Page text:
Ahh, spring in Whatcom County! The stench of cow manure wafts over fields. Home gardeners load Subarus with giant bags of the stuff. Bullshit — to be both crass and obvious — is everywhere.
Authors Carl T. Bergstrom and Jevin D. West would agree, though the B.S. they’re referring to is more figurative than literal. Both men are professors at the University of Washington. Bergstrom studies evolutionary biology and West helms the Center for an Informed Public at UW’s iSchool (that’s Information School, for those unfamiliar with the term). Their book, “Calling Bullshit: The Art of Skepticism in a Data-Driven World,” gives readers the tools to improve their B.S. detection skills, understand data and how it may be manipulated, and become more knowledgeable citizens.
In the preface to “Calling Bullshit,” Bergstrom and West distinguish what they call “old-school bullshit” — purple prose and deliberate obfuscation — from “new-school bullshit,” which blinds readers to shaky assertions with complicated charts and graphs, statistics and misleading percentages.
As data scientists, the authors have a high regard for logic and quantitative measurement. They strive to impart critical thinking skills to their college students, but have come to believe these skills need to be more universally adopted. “We have civic motives for wanting to help people spot and refute bullshit … (at the risk of grandiosity), we believe that adequate bullshit detection is essential for the survival of liberal democracy.” Amen.
The tone reads like a Malcolm Gladwell book — it's breezy, chock-full of fascinating anecdotes, and generally easy to follow with occasional sections where the authors nerd out. (Image courtesy of Penguin Random House)
Bergstrom and West proceed to lay out example after example of data-driven B.S., in case you needed any convincing it’s out there. Unlike the T-shirt that proclaims “78.4% of statistics are made up on the spot,” the authors provide citations to all their sources. They look at how data can be presented from different perspectives to convey different messages, and how, like a game of telephone, conclusions about data get garbled as they are transmitted from one source to another.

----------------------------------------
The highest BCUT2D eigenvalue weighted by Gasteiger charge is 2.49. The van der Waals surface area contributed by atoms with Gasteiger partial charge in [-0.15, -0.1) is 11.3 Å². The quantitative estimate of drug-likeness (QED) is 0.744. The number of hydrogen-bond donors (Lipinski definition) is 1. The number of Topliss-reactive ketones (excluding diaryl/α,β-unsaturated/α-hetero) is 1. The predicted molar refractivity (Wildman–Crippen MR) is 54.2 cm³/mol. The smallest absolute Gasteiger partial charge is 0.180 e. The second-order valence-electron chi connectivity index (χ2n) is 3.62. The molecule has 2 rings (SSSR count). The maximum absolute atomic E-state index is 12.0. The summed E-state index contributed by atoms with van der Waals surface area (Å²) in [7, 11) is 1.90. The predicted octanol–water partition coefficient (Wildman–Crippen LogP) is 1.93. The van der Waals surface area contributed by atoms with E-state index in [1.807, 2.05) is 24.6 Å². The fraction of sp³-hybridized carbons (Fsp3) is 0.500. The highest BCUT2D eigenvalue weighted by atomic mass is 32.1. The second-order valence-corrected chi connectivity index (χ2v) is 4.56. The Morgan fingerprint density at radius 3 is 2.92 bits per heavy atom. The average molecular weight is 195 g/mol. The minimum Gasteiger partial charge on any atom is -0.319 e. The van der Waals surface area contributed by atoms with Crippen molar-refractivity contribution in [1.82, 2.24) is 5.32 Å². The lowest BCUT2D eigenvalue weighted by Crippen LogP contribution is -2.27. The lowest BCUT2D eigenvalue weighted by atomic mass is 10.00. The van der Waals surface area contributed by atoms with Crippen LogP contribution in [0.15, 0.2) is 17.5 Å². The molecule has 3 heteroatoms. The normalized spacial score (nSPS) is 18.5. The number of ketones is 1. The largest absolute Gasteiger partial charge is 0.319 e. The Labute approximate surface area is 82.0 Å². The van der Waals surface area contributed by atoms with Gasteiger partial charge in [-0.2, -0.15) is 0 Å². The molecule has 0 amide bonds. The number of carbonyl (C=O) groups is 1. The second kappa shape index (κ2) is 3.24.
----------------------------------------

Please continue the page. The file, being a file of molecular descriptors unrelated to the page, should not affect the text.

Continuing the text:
“Calling Bullshit” reads like a Malcolm Gladwell book — breezy, chock-full of fascinating anecdotes, and generally easy to follow with occasional sections where the authors nerd out. If you get bogged down in a discussion of derivatives, linear correlations or Venn diagrams, simply flip a few pages to read about zombie statistics, data visualizations (think USA Today) or the susceptibility of science. Plus, there are illustrations! The authors address causality, selection bias, and conditional probabilities. They also give tips on identifying B.S. and how to refute it humbly and effectively (first tip: be correct).
After reading this book, you may be tempted to throw up your hands in despair. Everything is B.S! Trust nothing! It’s all a conspiracy!
Resist the urge to yell “fake news” and to restrict your media consumption to the Hallmark Channel. The world needs thoughtful, engaged citizens to ask good questions and demand clear, logical answers so we can solve complex problems.
Tune in, not out. You can start by attending a free presentation on “Truth, Trust and the News” at 7 p.m. Thursday, April 13 at Whatcom Community College’s Heiner Auditorium. The event, which will feature Bergstrom and West, is presented by online news organization Salish Current; reserve free tickets by visiting Salish-current.org.
Christine Perkins is the executive director of Whatcom County Library System (WCLS). WCLS is partnering with UW iSchool and public libraries across the country to share information literacy skills with the public through a grant from the National Science Foundation. Find out more at wcls.org.